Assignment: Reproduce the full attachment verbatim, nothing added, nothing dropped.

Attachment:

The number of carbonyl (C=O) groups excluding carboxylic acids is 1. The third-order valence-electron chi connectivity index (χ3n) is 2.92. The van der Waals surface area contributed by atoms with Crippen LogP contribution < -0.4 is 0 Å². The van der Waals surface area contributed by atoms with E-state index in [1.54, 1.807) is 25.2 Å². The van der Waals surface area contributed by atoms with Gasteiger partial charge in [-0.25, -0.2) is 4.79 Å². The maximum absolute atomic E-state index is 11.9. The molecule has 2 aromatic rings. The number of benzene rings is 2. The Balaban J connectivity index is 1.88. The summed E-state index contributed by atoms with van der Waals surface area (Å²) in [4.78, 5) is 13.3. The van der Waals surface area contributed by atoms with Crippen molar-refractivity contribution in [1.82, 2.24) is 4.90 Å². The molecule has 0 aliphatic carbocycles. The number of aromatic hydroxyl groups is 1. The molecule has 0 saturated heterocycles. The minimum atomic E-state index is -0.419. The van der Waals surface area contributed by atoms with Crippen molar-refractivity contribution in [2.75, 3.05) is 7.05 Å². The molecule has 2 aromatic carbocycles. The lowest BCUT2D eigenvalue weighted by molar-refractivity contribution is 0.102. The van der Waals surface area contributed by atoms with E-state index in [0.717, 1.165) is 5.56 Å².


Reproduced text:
The number of carbonyl (C=O) groups excluding carboxylic acids is 1. The third-order valence-electron chi connectivity index (χ3n) is 2.92. The van der Waals surface area contributed by atoms with Crippen LogP contribution < -0.4 is 0 Å². The van der Waals surface area contributed by atoms with E-state index in [1.54, 1.807) is 25.2 Å². The van der Waals surface area contributed by atoms with Gasteiger partial charge in [-0.25, -0.2) is 4.79 Å². The maximum absolute atomic E-state index is 11.9. The molecule has 2 aromatic rings. The number of benzene rings is 2. The Balaban J connectivity index is 1.88. The summed E-state index contributed by atoms with van der Waals surface area (Å²) in [4.78, 5) is 13.3. The van der Waals surface area contributed by atoms with Crippen molar-refractivity contribution in [1.82, 2.24) is 4.90 Å². The molecule has 0 aliphatic carbocycles. The number of aromatic hydroxyl groups is 1. The molecule has 0 saturated heterocycles. The minimum atomic E-state index is -0.419. The van der Waals surface area contributed by atoms with Crippen molar-refractivity contribution in [2.75, 3.05) is 7.05 Å². The molecule has 2 aromatic carbocycles. The lowest BCUT2D eigenvalue weighted by molar-refractivity contribution is 0.102. The van der Waals surface area contributed by atoms with E-state index in [0.717, 1.165) is 5.56 Å².